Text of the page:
- Development & Aid
- Economy & Trade
- Human Rights
- Global Governance
- Civil Society
Tuesday, October 19, 2021
MEXICO CITY, Aug 2 2010 (IPS) - Women’s laughter fills the rectangular room on the ground floor of a building that houses a school for 250 local children, on the southern edge of Mexico City’s sprawling metropolitan area.
The women run a craft centre that is part of the local cooperative “Mitz” (a Nahuatl word that means “For you”), where they use recycled material to make bags, coin purses, date books, picture frames, Christmas decorations and accessories, having achieved a monthly production of about 3,000 craft items.
With skilled hands, Conchita Martínez, 45, sews the braided straps together, giving shape to a handbag.
“It’s such a great feeling of accomplishment to see one of our handbags sold in Germany, a country we know nothing about, because we’ve never left this place,” she said when IPS visited the cooperative.
The craft centre is located in Palo Solo, a small community of 5,000 embedded on a hillside in the municipality of Huixquilucan, and characterised by high levels of poverty and marginalisation.
Mitz crafts are sold in Germany, Belgium, Spain, the United States, Britain and Italy, at prices ranging from 15 to 140 dollars, and the income generated by the sales has enabled the 50 women of the cooperative and their families to become economically self-sufficient.
And especially important for these women, the income also allows them to run the Children’s House of Palo Solo, a school built over 20 years ago on top of what used to be a garbage dump, and which has become the only school in Mexico to apply the Montessori method to teach underprivileged children.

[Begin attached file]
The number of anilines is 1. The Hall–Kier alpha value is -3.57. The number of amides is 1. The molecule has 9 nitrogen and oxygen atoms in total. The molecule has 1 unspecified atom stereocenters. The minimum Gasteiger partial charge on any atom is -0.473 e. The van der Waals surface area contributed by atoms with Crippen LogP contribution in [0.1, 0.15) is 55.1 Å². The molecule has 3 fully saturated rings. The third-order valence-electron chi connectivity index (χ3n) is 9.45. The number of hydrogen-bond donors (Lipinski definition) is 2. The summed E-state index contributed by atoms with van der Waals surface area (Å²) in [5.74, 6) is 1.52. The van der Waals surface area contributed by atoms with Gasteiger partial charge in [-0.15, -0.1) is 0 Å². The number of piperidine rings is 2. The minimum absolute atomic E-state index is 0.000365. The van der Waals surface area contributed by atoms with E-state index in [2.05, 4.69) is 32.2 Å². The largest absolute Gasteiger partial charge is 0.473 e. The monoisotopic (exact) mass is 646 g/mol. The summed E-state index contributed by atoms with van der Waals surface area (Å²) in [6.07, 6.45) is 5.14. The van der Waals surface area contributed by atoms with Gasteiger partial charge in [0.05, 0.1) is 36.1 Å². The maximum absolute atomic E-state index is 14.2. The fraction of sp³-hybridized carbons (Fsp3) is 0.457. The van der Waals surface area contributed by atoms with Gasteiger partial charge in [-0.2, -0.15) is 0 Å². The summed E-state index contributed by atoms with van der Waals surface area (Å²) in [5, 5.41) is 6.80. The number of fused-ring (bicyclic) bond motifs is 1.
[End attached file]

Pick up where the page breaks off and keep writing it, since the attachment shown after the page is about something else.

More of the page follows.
Since it was formed seven years ago, the Mitz cooperative has put 2,500 boys and girls from the community through school on scholarships financed by the income obtained from recycling over 40 tons of industrial waste.
Beatriz Santiago, a mother of ten and grandmother of 13 — almost all of them students at the school — is one of the five founding members of the cooperative. She says that the project has made it possible for them to implement an alternative model of community involvement.
“It’s amazing to see how really intelligent housewives, who were just sitting at home wasting away, come here and are completely transformed in every sense, even in their relationship with their families,” she said. While some craftswomen work at home, she added, many prefer to come to the centre.
“We also had a few men, not many, though, and they eventually left for health reasons. But we don’t just accept women, and the only age requirement for participating is the one established by law, which is that workers must be 18 years or older. The only thing we ask from anyone who wishes to join is that they be willing to work and that they complete a training course,” Santiago said.
Before joining the cooperative, Conchita Martínez worked as a domestic. Now she can’t believe her luck, because she has a job that not only gives her economic independence, but has also enhanced her relationship with her family.
“My husband has a job, but he sits down with me to help with the cutting, and that gives us a chance to talk; it’s an excuse to share a family moment. It’s like I always tell him: ‘these bags are not just a way to make money’,” she said excitedly.
Instrumental in making the cooperative happen was Judith Achar, a social worker who was responsible for building the school and who has organised cooking and sewing workshops for the community. It was in those workshops that many of the craftswomen met her.